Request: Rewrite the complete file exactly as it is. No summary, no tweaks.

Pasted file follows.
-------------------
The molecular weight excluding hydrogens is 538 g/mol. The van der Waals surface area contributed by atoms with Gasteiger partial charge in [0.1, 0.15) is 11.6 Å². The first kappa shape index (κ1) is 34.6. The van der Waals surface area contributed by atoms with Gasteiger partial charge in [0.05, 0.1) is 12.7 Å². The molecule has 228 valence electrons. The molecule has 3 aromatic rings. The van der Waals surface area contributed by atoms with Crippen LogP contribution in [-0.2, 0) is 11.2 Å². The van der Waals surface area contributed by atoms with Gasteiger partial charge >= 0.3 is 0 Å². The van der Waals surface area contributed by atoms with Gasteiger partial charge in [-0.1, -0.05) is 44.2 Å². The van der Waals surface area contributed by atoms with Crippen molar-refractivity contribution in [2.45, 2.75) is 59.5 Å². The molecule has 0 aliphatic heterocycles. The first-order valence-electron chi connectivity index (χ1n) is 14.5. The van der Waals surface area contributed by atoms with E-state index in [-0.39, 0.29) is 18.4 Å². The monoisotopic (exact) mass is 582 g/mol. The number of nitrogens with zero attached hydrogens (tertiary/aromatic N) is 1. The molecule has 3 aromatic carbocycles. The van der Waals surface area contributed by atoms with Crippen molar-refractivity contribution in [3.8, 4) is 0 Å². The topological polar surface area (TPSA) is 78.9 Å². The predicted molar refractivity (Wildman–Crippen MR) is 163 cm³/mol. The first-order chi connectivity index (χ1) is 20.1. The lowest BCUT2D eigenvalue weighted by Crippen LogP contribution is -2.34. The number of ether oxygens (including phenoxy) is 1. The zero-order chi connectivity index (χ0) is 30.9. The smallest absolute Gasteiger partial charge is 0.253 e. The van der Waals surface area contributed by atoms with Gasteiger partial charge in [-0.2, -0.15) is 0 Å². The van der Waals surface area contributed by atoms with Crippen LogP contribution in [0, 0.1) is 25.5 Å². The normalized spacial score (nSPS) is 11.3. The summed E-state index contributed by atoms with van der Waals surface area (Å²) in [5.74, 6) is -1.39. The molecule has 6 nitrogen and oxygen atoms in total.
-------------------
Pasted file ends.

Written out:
The molecular weight excluding hydrogens is 538 g/mol. The van der Waals surface area contributed by atoms with Gasteiger partial charge in [0.1, 0.15) is 11.6 Å². The first kappa shape index (κ1) is 34.6. The van der Waals surface area contributed by atoms with Gasteiger partial charge in [0.05, 0.1) is 12.7 Å². The molecule has 228 valence electrons. The molecule has 3 aromatic rings. The van der Waals surface area contributed by atoms with Crippen LogP contribution in [-0.2, 0) is 11.2 Å². The van der Waals surface area contributed by atoms with Gasteiger partial charge >= 0.3 is 0 Å². The van der Waals surface area contributed by atoms with Gasteiger partial charge in [-0.1, -0.05) is 44.2 Å². The van der Waals surface area contributed by atoms with Crippen molar-refractivity contribution in [2.45, 2.75) is 59.5 Å². The molecule has 0 aliphatic heterocycles. The first-order valence-electron chi connectivity index (χ1n) is 14.5. The van der Waals surface area contributed by atoms with E-state index in [-0.39, 0.29) is 18.4 Å². The monoisotopic (exact) mass is 582 g/mol. The number of nitrogens with zero attached hydrogens (tertiary/aromatic N) is 1. The molecule has 3 aromatic carbocycles. The van der Waals surface area contributed by atoms with Crippen molar-refractivity contribution in [3.8, 4) is 0 Å². The topological polar surface area (TPSA) is 78.9 Å². The predicted molar refractivity (Wildman–Crippen MR) is 163 cm³/mol. The first-order chi connectivity index (χ1) is 20.1. The lowest BCUT2D eigenvalue weighted by Crippen LogP contribution is -2.34. The number of ether oxygens (including phenoxy) is 1. The zero-order chi connectivity index (χ0) is 30.9. The smallest absolute Gasteiger partial charge is 0.253 e. The van der Waals surface area contributed by atoms with Gasteiger partial charge in [-0.2, -0.15) is 0 Å². The van der Waals surface area contributed by atoms with Crippen LogP contribution in [0, 0.1) is 25.5 Å². The normalized spacial score (nSPS) is 11.3. The summed E-state index contributed by atoms with van der Waals surface area (Å²) in [5.74, 6) is -1.39. The molecule has 6 nitrogen and oxygen atoms in total.